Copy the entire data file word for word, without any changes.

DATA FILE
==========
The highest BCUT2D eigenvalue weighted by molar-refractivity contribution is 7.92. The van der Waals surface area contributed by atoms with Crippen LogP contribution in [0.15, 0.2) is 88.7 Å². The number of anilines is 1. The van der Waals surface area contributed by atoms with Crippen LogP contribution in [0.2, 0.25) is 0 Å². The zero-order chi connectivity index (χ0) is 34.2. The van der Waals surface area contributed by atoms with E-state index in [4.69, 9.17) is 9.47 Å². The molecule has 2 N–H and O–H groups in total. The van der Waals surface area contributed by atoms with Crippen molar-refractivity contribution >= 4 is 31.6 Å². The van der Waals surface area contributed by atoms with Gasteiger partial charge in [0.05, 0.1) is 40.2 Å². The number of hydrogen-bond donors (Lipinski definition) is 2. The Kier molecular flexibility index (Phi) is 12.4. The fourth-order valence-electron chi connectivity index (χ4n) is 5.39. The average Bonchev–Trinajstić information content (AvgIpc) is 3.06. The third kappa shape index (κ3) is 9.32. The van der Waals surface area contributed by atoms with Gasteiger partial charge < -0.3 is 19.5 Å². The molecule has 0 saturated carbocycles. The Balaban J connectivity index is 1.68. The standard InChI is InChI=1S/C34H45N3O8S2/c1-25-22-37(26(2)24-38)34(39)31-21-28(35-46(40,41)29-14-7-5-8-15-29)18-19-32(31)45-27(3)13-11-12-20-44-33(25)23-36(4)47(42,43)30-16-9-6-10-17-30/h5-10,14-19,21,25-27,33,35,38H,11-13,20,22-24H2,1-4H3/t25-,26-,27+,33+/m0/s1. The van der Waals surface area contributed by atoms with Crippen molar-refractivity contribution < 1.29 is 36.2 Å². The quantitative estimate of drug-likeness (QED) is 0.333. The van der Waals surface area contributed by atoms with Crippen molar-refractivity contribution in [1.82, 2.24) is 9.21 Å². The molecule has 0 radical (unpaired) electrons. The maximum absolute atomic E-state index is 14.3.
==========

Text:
The highest BCUT2D eigenvalue weighted by molar-refractivity contribution is 7.92. The van der Waals surface area contributed by atoms with Crippen LogP contribution in [0.15, 0.2) is 88.7 Å². The number of anilines is 1. The van der Waals surface area contributed by atoms with Crippen LogP contribution in [0.2, 0.25) is 0 Å². The zero-order chi connectivity index (χ0) is 34.2. The van der Waals surface area contributed by atoms with E-state index in [4.69, 9.17) is 9.47 Å². The molecule has 2 N–H and O–H groups in total. The van der Waals surface area contributed by atoms with Crippen molar-refractivity contribution >= 4 is 31.6 Å². The van der Waals surface area contributed by atoms with Gasteiger partial charge in [0.05, 0.1) is 40.2 Å². The number of hydrogen-bond donors (Lipinski definition) is 2. The Kier molecular flexibility index (Phi) is 12.4. The fourth-order valence-electron chi connectivity index (χ4n) is 5.39. The average Bonchev–Trinajstić information content (AvgIpc) is 3.06. The third kappa shape index (κ3) is 9.32. The van der Waals surface area contributed by atoms with Gasteiger partial charge < -0.3 is 19.5 Å². The molecule has 0 saturated carbocycles. The Balaban J connectivity index is 1.68. The standard InChI is InChI=1S/C34H45N3O8S2/c1-25-22-37(26(2)24-38)34(39)31-21-28(35-46(40,41)29-14-7-5-8-15-29)18-19-32(31)45-27(3)13-11-12-20-44-33(25)23-36(4)47(42,43)30-16-9-6-10-17-30/h5-10,14-19,21,25-27,33,35,38H,11-13,20,22-24H2,1-4H3/t25-,26-,27+,33+/m0/s1. The van der Waals surface area contributed by atoms with Crippen molar-refractivity contribution < 1.29 is 36.2 Å². The quantitative estimate of drug-likeness (QED) is 0.333. The van der Waals surface area contributed by atoms with Crippen molar-refractivity contribution in [1.82, 2.24) is 9.21 Å². The molecule has 0 radical (unpaired) electrons. The maximum absolute atomic E-state index is 14.3.